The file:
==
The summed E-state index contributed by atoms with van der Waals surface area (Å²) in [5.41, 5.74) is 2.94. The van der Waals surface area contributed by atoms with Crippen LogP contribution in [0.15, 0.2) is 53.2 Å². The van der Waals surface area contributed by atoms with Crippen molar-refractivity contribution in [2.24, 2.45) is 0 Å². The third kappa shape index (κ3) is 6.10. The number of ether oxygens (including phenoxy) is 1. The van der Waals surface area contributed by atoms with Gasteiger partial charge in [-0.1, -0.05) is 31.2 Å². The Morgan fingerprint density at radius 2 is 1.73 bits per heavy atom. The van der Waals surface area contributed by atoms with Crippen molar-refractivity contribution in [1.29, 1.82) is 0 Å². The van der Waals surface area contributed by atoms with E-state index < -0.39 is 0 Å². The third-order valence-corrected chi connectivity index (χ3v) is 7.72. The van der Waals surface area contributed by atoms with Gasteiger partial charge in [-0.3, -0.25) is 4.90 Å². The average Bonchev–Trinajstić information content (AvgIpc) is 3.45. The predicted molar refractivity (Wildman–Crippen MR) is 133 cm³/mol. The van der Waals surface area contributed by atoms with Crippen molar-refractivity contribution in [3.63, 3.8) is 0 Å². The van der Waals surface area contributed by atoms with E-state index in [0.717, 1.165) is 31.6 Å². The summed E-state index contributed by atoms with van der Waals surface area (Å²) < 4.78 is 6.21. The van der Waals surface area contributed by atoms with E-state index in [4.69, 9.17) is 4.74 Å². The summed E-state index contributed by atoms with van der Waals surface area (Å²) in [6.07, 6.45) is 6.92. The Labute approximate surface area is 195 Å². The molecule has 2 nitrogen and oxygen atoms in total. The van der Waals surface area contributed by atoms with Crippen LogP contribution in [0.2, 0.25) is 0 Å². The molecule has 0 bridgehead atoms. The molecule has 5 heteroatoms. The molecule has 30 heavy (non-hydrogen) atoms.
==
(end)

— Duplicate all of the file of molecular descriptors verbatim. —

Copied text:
The summed E-state index contributed by atoms with van der Waals surface area (Å²) in [5.41, 5.74) is 2.94. The van der Waals surface area contributed by atoms with Crippen LogP contribution in [0.15, 0.2) is 53.2 Å². The van der Waals surface area contributed by atoms with Crippen molar-refractivity contribution in [2.24, 2.45) is 0 Å². The third kappa shape index (κ3) is 6.10. The number of ether oxygens (including phenoxy) is 1. The van der Waals surface area contributed by atoms with Gasteiger partial charge in [-0.1, -0.05) is 31.2 Å². The Morgan fingerprint density at radius 2 is 1.73 bits per heavy atom. The van der Waals surface area contributed by atoms with Crippen molar-refractivity contribution in [1.29, 1.82) is 0 Å². The van der Waals surface area contributed by atoms with E-state index < -0.39 is 0 Å². The third-order valence-corrected chi connectivity index (χ3v) is 7.72. The van der Waals surface area contributed by atoms with Gasteiger partial charge in [-0.3, -0.25) is 4.90 Å². The average Bonchev–Trinajstić information content (AvgIpc) is 3.45. The predicted molar refractivity (Wildman–Crippen MR) is 133 cm³/mol. The van der Waals surface area contributed by atoms with Crippen molar-refractivity contribution in [3.63, 3.8) is 0 Å². The van der Waals surface area contributed by atoms with E-state index in [0.717, 1.165) is 31.6 Å². The summed E-state index contributed by atoms with van der Waals surface area (Å²) < 4.78 is 6.21. The van der Waals surface area contributed by atoms with E-state index in [4.69, 9.17) is 4.74 Å². The summed E-state index contributed by atoms with van der Waals surface area (Å²) in [6.07, 6.45) is 6.92. The Labute approximate surface area is 195 Å². The molecule has 2 nitrogen and oxygen atoms in total. The van der Waals surface area contributed by atoms with Crippen LogP contribution in [0.2, 0.25) is 0 Å². The molecule has 0 bridgehead atoms. The molecule has 5 heteroatoms. The molecule has 30 heavy (non-hydrogen) atoms.